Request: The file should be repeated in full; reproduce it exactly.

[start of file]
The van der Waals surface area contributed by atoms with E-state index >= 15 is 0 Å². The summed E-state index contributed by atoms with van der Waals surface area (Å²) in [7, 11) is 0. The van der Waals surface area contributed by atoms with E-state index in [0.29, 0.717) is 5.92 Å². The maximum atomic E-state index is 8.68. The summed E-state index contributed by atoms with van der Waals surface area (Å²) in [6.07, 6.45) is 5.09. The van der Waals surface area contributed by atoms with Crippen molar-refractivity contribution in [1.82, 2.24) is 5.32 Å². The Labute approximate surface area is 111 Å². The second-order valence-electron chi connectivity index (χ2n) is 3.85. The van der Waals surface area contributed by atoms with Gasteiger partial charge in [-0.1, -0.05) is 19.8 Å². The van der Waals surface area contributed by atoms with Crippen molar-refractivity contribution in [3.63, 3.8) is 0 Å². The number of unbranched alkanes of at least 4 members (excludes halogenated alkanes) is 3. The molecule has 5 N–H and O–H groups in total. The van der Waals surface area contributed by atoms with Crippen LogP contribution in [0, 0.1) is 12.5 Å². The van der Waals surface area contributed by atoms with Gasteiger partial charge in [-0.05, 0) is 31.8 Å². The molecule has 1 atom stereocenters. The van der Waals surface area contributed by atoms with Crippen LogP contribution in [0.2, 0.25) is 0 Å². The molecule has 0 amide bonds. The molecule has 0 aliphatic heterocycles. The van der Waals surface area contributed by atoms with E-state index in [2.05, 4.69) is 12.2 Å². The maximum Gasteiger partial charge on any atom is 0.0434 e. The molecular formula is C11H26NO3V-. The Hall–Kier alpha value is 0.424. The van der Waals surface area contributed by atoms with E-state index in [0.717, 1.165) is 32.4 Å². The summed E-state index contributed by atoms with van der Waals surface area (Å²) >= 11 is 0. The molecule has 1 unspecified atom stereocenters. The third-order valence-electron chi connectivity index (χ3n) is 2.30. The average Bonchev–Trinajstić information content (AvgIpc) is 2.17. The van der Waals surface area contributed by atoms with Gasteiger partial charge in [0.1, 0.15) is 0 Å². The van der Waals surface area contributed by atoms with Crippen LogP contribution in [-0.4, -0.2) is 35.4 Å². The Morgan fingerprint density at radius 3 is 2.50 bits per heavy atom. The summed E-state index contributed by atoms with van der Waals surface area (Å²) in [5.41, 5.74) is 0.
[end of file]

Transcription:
The van der Waals surface area contributed by atoms with E-state index >= 15 is 0 Å². The summed E-state index contributed by atoms with van der Waals surface area (Å²) in [7, 11) is 0. The van der Waals surface area contributed by atoms with E-state index in [0.29, 0.717) is 5.92 Å². The maximum atomic E-state index is 8.68. The summed E-state index contributed by atoms with van der Waals surface area (Å²) in [6.07, 6.45) is 5.09. The van der Waals surface area contributed by atoms with Crippen molar-refractivity contribution in [1.82, 2.24) is 5.32 Å². The Labute approximate surface area is 111 Å². The second-order valence-electron chi connectivity index (χ2n) is 3.85. The van der Waals surface area contributed by atoms with Gasteiger partial charge in [-0.1, -0.05) is 19.8 Å². The van der Waals surface area contributed by atoms with Crippen molar-refractivity contribution in [3.63, 3.8) is 0 Å². The number of unbranched alkanes of at least 4 members (excludes halogenated alkanes) is 3. The molecule has 5 N–H and O–H groups in total. The van der Waals surface area contributed by atoms with Crippen LogP contribution in [0, 0.1) is 12.5 Å². The van der Waals surface area contributed by atoms with Gasteiger partial charge in [-0.05, 0) is 31.8 Å². The molecule has 1 atom stereocenters. The van der Waals surface area contributed by atoms with Crippen LogP contribution in [0.2, 0.25) is 0 Å². The molecule has 0 amide bonds. The molecule has 0 aliphatic heterocycles. The van der Waals surface area contributed by atoms with E-state index in [2.05, 4.69) is 12.2 Å². The maximum Gasteiger partial charge on any atom is 0.0434 e. The molecular formula is C11H26NO3V-. The Hall–Kier alpha value is 0.424. The van der Waals surface area contributed by atoms with E-state index in [0.717, 1.165) is 32.4 Å². The summed E-state index contributed by atoms with van der Waals surface area (Å²) >= 11 is 0. The molecule has 1 unspecified atom stereocenters. The third-order valence-electron chi connectivity index (χ3n) is 2.30. The average Bonchev–Trinajstić information content (AvgIpc) is 2.17. The van der Waals surface area contributed by atoms with Gasteiger partial charge in [0.1, 0.15) is 0 Å². The van der Waals surface area contributed by atoms with Crippen LogP contribution in [-0.4, -0.2) is 35.4 Å². The Morgan fingerprint density at radius 3 is 2.50 bits per heavy atom. The summed E-state index contributed by atoms with van der Waals surface area (Å²) in [5.41, 5.74) is 0.